chum salmon

''Keta redirects here. Keta can also refer to a character from the Myst franchise.

The chum salmon, Oncorhynchus keta, is a species of anadromous fish in the salmon family. It is a Pacific salmon, may also be known as dog salmon or Keta salmon, and is often marketed under the name Silverbrite salmon. The name Chum Salmon comes from the Chinook Jargon term tzum, meaning "spotted" or "marked".


They have an ocean coloration of silvery blue green. When adults are near spawning, they have purple blotchy streaks near the caudal fin. Unlike other salmon, Chum have no spots. Spawning males typically grow an elongated snout or kype and have enlarged teeth. Some researchers speculate these characteristics are used to compete for mates.


Most Chum Salmon spawn in small streams and intertidal zones, . Some Chum travel more than 3,200 km (2,000 miles) up the Yukon River. Chum fry migrate out to sea from March through July, almost immediately after becoming free swimmers. They spend one to three years traveling long distances in the ocean. These are the last salmon to spawn (November to January). They die about two weeks after they return to the freshwater to spawn. They utilize the lower tributaries of the watershed, tend to build redds in shallow edges of the watercourse and at the tail end of deep pools. The female lays eggs in the redd, the male sprays sperm on the eggs, and the female covers the eggs with gravel. The female can lay up to 4000 eggs.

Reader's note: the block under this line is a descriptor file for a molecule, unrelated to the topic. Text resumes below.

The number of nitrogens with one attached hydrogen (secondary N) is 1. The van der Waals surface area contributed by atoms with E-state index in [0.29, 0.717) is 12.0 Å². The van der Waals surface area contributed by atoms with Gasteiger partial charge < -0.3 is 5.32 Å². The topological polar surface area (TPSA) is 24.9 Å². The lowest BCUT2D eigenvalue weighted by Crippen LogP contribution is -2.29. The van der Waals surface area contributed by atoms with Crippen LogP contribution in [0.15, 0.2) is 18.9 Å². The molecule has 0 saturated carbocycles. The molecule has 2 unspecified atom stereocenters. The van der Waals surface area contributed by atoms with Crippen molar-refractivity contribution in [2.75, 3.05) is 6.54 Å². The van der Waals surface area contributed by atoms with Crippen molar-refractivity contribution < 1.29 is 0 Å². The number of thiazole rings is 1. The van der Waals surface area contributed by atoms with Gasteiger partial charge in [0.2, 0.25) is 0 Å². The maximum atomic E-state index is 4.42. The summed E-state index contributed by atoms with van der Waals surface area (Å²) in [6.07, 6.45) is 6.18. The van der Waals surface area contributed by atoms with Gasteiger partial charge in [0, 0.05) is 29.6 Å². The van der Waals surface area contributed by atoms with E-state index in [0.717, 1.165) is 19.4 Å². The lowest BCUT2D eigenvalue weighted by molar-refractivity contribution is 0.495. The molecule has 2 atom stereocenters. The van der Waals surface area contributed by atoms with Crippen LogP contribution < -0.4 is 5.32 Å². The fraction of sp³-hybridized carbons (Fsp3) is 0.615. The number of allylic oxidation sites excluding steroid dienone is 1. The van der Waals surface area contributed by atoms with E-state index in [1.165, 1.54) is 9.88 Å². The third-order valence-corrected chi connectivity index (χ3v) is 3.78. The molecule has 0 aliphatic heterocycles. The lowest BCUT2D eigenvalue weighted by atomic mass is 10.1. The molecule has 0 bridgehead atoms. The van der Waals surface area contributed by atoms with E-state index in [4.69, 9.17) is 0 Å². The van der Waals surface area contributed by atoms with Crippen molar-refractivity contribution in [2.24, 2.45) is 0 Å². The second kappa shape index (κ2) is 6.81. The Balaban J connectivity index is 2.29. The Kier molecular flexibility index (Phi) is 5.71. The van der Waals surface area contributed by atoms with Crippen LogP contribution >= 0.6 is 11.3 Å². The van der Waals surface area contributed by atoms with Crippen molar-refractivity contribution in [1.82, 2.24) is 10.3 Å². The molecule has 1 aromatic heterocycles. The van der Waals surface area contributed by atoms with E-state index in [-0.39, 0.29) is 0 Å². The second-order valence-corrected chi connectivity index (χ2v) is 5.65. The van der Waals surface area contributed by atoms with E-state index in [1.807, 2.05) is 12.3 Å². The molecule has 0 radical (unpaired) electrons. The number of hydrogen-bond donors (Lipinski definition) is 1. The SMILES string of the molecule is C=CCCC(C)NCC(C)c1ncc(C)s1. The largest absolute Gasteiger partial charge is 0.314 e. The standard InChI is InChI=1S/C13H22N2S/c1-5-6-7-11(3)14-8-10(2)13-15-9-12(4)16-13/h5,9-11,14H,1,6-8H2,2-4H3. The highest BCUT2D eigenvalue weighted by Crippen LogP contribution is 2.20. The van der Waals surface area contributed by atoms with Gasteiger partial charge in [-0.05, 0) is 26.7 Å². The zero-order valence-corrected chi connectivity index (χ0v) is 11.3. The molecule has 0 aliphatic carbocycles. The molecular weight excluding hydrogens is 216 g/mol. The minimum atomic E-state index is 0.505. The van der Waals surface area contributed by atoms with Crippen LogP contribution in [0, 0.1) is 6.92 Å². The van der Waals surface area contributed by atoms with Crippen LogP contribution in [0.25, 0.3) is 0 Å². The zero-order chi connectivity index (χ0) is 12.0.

Chum can live from 3 to 7 years, and chum in Alaska mature at the age of 4 years.


The chum salmon is found in the north Pacific, in the waters of Korea, Japan, and the Okhotsk and Bering seas (Kamchatka, Chukotka, Kuril Islands, Sakhalin, Khabarovsk Krai, Primorsky Krai), British Columbia in Canada, and from Alaska to Oregon in the United States.


Adult chum usually weigh from 4.4 to 6.6 kg, with an average length of 60 cm. The record for chum is 16 kg and 102 cm and was caught at Edie Pass in British Columbia.


Juvenile chum eat zooplankton and insects.

Commercial use and value

The chum salmon is the least commercially valuable salmon. Despite being extremely plentiful in Alaska, commercial fishers often choose not to fish for them because of their low market value. Markets developed for chum from 1984 to 1994 in Japan and northern Europe which increased demand, though. They are a traditional source of dried salmon.


In areas other than Alaska there are few groups of healthy chum remaining. This is partially because of dams, which block the free flow of the water and the migration of the fish.

Two populations of Chum have been listed under the U.S. Endangered Species Act as threatened species. These are the Hood Canal Summer Run population and the Lower Columbia River Population.

Susceptibility to diseases

Chum are thought to be fairly resistant to whirling disease, but it is unclear.

See also


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